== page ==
Professor and Student Together on Hack Stage This Week

Professor and Student Together on Hack Stage This WeekFor now, for this month, the two women are colleagues at Hackmatack Playhouse, bound together as actors in a story of motherhood, life, friendship and death. Next month they will again be professor and student.

Raina Ames, chair of the theater and dance department at University of New Hampshire, and Rachel Noland, a rising senior at UNH, are two of the six women whose lives are tightly intertwined in "Steel Magnolias," an intimate tale of small-town Louisiana on the stage through Aug. 12 at the Berwick theater.

"I think it would have been weirder if I had ever had her as a professor," said Noland, who has been in two previous shows at Hackmatack. "I'm kind of glad I never had her for a class."

"She hopes to take one of my classes one day, but Rachel has been in the musical theater track and I teach theater education," notEd Ames, who is making her Hackmatack debut as the late mayor's wife in "Steel Magnolias."

The intermingling of teachers and students at Hackmatack is not unusual. With many of the summer stock's finest actors coming from UNH, and sometimes from local high schools, Hackmatack each summer brings actors of all ages together into one big theater family.

This summer about nine current and former UNH students appear in the four Hackmatack shows, though Ames is the only faculty member. At times, students and staff from Marshwood High School in South Berwick also appear on Hack's stage.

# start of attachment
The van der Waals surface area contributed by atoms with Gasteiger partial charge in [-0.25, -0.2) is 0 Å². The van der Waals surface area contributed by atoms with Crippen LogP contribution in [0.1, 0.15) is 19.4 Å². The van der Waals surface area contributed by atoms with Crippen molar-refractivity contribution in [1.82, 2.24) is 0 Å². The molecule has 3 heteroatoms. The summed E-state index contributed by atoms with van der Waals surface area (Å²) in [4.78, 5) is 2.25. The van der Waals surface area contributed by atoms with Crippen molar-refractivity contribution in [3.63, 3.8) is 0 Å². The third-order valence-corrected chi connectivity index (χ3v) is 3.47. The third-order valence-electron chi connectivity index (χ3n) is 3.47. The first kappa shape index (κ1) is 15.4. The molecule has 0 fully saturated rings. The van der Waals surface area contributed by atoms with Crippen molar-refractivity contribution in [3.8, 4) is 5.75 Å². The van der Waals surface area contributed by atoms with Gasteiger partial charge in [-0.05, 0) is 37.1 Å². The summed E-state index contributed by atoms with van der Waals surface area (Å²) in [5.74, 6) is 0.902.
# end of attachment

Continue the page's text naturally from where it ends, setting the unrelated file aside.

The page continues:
"I sometimes worked with my high school theater director, Tanya West, and it could be weird, but when we were on the stage at Hackmatack we were all just actors," said Lane Klossner, Marshwood graduate of 2015.

For Ames, sharing a stage with Noland was no big deal compared to being back on stage at all, after a long break from performing.

"I haven't done anything in New England since I moved here in 2003," she said. "I decided this year I could give camp over to one of my faculty members."

Ames decided to audition when she heard "Steel Magnolias" was being produced. She was first drawn to the script, which reflects on women experiencing death and grief, in 2001 after her own mother died."

"The mother in 'Steel Magnolias' talks about how the guys couldn't stay in the room" for the death of a character, Ames said. "But the mother couldn't leave the room and that is where the connection was for me. Men are supposed to be strong and it's actually the women who are there through it all."

Noland also found the show resonating with her own life story at times, at times seeing similarities between her mother in the show, played by Kelli Connors of Kittery, and her real-life mother.

"She and my mom both do this little thing where they snort. And if you are being sassy to them and they want you to feel bad, they look up with these little puppy dog eyes," she said."

Both women predict that the friendship will continue in the fall, if with a few adjustments.

"I'm sure it's going to be a much closer relationship when we return," said Ames She noted, though, that relationships between students and teachers in the theater and dance department are less formal than in other departments.

"You are in rehearsal for shows you cast and you know your students so well," she said. "The relationship is closer than you would expect from most college departments."

Even so, Noland foresees some balancing acts ahead.

"The balance might be strange," Noland said, "but I can't wait to learn from her, about all this crazy cool stuff she knows how to do."

The UNH student also knows their summer friendship could lead her to cross a few lines. "But I predict she won't put up with me. She'll give me a little smack on the head."

"Steel Magnolias" will run Wednesdays to Saturdays at 8 pm and 2 pm Thursdays through Aug. 12. Tickets are available by calling 207-698-1807 or on line at hackmatack.org.



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